Court of Appeal judge Alnashir Visram has assured members of the fourth estate that he will not curtail their freedom should he make it to the Supreme Court as a judge.
Visram who was the first to be interviewed this morning as the interviews for the Supreme Court judges kicked off, said he will not use his office to curtail the freedom of the media.
“I will not use my office to curtail media freedom,” he said. His confession is of utmost significance given that he has been viewed as not tolerant to the industry.
The appellate judge, known for having a flair for making landmark rulings, ruled a case in favour of former powerful minister Nicholas Biwott who had sued the Standard Newspaper for defamation, awarding him Sh30 million in the process.
He acknowledged that despite concerted efforts by former immediate CJ Willy Mutunga, there exists a lack of adequate dialogue between the Supreme Court, Court of Appeal and the High Court.
He noted that more still needed to be done to increase interaction among the three courts without having to wait for the annual colloquium that brings them together.
Also slated to appear before the Margaret Kobia-led commission today is High Court judge Mbogholi Msagha.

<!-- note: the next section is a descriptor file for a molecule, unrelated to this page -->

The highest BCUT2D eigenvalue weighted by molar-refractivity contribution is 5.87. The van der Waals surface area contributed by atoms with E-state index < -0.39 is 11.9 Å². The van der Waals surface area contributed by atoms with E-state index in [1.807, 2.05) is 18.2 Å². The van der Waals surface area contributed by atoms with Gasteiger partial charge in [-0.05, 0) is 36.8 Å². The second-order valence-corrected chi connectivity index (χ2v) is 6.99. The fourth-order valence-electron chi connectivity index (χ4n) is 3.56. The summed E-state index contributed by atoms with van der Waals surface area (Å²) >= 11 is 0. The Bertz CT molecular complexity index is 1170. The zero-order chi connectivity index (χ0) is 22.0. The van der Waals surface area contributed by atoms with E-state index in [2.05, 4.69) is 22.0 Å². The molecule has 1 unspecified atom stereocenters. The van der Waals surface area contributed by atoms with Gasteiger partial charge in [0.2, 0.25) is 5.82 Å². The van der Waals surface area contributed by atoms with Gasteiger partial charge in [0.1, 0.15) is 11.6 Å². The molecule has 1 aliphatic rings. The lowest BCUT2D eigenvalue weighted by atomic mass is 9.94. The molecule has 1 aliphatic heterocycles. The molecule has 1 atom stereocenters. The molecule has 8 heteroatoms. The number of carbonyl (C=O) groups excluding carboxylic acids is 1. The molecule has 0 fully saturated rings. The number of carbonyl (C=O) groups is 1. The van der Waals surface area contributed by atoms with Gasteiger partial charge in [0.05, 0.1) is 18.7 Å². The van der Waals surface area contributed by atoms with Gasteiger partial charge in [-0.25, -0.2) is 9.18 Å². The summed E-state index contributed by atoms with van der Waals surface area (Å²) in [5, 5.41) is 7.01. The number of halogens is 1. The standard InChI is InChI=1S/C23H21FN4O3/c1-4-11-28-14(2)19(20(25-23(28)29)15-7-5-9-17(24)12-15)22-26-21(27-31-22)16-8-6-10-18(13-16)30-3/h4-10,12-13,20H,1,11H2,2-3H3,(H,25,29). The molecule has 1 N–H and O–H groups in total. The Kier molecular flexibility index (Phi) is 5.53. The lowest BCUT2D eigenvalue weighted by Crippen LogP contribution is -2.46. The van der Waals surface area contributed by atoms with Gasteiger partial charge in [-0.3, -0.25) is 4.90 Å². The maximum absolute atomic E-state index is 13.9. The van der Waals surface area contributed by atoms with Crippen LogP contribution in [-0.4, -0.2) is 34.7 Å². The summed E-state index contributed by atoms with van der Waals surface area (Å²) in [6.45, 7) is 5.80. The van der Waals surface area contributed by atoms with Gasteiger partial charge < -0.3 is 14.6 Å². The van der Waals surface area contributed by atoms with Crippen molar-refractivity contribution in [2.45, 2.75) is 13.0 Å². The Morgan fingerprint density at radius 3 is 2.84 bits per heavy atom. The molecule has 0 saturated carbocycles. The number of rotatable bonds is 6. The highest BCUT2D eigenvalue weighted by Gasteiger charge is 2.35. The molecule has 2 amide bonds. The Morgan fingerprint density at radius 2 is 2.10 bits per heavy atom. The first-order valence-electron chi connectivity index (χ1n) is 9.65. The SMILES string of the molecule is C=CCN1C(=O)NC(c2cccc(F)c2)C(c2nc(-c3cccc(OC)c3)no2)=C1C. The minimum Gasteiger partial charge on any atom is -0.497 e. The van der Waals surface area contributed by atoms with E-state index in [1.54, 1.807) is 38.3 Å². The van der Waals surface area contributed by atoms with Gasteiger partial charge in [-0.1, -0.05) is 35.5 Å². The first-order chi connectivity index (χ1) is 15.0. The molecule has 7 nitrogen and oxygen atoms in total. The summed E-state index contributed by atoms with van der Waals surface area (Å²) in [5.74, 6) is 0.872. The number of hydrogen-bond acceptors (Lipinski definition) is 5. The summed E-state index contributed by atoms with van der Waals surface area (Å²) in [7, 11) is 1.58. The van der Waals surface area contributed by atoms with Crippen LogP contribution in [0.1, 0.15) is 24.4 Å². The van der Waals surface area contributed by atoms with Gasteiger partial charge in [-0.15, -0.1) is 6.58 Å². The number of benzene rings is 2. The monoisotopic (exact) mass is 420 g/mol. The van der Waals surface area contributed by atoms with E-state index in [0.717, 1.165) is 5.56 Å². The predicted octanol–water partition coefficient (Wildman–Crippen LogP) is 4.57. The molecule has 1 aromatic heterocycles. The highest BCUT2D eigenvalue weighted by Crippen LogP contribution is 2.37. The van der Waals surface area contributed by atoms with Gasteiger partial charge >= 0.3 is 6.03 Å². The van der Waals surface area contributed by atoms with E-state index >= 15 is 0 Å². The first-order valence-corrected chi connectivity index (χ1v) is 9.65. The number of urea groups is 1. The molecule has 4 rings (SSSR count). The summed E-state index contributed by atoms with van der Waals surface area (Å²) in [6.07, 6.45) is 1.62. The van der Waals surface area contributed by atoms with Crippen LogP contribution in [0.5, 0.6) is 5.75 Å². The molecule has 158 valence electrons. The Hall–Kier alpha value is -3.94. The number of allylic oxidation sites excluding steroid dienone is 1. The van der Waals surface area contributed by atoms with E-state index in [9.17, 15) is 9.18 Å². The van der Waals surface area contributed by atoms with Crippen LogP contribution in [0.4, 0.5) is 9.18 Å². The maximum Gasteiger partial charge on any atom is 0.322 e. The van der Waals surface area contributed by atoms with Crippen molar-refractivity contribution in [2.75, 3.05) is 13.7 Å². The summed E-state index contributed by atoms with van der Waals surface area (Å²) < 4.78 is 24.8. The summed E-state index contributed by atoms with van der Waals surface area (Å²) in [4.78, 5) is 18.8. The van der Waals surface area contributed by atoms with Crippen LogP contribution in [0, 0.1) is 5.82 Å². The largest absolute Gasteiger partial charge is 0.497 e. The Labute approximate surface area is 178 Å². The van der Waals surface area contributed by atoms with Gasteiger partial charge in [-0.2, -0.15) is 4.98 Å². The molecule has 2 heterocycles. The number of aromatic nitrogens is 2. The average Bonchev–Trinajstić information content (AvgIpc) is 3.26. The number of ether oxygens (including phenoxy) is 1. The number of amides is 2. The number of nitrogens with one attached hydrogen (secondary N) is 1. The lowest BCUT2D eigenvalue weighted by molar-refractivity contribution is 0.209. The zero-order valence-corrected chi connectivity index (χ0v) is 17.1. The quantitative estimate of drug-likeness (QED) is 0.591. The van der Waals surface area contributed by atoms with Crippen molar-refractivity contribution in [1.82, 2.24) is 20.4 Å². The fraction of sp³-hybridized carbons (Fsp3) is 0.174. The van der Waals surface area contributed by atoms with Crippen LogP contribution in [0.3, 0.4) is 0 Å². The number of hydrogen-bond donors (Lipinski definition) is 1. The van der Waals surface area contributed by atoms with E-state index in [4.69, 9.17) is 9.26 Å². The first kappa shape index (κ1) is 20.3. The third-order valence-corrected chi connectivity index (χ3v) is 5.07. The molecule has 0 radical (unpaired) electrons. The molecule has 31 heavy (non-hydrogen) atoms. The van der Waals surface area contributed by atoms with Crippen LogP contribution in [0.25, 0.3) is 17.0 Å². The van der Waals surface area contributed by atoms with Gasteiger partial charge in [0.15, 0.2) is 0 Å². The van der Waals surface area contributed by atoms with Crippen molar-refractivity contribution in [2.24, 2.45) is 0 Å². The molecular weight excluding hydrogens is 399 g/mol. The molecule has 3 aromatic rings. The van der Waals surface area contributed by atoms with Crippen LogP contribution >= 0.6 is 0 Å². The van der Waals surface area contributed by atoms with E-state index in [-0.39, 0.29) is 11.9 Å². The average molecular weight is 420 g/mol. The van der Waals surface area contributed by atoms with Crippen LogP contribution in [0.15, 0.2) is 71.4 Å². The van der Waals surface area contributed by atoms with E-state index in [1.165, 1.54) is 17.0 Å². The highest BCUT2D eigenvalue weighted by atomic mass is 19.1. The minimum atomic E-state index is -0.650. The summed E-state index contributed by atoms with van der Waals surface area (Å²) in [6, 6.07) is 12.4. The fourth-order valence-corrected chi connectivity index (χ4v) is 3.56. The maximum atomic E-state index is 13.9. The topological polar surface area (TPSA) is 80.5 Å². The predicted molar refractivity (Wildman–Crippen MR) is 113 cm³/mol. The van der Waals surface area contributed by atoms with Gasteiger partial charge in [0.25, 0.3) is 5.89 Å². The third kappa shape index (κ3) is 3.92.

The judge also applied and was interviewed for the helm of the Judiciary which has since been filled by nominee David Maraga.
Agnes Murgor however failed to appear before the panel and asked that the commission use her interview for the Deputy Chief Justice to assess her suitability for the Supreme Court judge post.
The JSC is seeking to find a replacement for the Supreme Court judge post after it was vacated by retired Justice Philip Tunoi, who had attained the limit of 70 years allowable by the constitution promulgated in 2010.
21 candidates have been shortlisted by the commission.
He had fought to defend his seat at the court basing it on the argument that he was appointed under the previous constitution that capped service at the Judiciary at 74 years.
The justice left the arm of government in acrimonious fashion, with a cloud of corruption charges hanging over him after he was alleged to have received a Sh200 million bribe from Nairobi governor Evans Kidero to rule in his favour during an election petition against him.